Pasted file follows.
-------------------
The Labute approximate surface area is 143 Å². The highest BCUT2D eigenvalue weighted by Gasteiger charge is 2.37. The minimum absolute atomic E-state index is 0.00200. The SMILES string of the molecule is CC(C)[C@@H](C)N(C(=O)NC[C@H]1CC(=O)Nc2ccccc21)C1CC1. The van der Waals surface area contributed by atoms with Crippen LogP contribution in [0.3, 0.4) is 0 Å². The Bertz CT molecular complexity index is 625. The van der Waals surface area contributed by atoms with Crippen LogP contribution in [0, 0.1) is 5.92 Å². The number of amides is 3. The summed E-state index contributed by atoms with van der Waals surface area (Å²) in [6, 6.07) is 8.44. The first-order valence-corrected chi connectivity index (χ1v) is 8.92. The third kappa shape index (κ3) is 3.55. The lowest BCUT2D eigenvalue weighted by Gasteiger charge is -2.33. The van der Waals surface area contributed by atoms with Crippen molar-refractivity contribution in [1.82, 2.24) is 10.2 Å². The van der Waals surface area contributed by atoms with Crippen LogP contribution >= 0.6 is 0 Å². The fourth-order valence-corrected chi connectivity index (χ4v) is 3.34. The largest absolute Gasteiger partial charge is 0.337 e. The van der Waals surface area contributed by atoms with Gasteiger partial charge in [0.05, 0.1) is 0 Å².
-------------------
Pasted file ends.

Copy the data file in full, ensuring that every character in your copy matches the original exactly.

The Labute approximate surface area is 143 Å². The highest BCUT2D eigenvalue weighted by Gasteiger charge is 2.37. The minimum absolute atomic E-state index is 0.00200. The SMILES string of the molecule is CC(C)[C@@H](C)N(C(=O)NC[C@H]1CC(=O)Nc2ccccc21)C1CC1. The van der Waals surface area contributed by atoms with Crippen LogP contribution in [0.3, 0.4) is 0 Å². The Bertz CT molecular complexity index is 625. The van der Waals surface area contributed by atoms with Crippen LogP contribution in [0, 0.1) is 5.92 Å². The number of amides is 3. The summed E-state index contributed by atoms with van der Waals surface area (Å²) in [6, 6.07) is 8.44. The first-order valence-corrected chi connectivity index (χ1v) is 8.92. The third kappa shape index (κ3) is 3.55. The lowest BCUT2D eigenvalue weighted by Gasteiger charge is -2.33. The van der Waals surface area contributed by atoms with Crippen molar-refractivity contribution in [1.82, 2.24) is 10.2 Å². The van der Waals surface area contributed by atoms with Crippen LogP contribution >= 0.6 is 0 Å². The fourth-order valence-corrected chi connectivity index (χ4v) is 3.34. The largest absolute Gasteiger partial charge is 0.337 e. The van der Waals surface area contributed by atoms with Gasteiger partial charge in [0.05, 0.1) is 0 Å².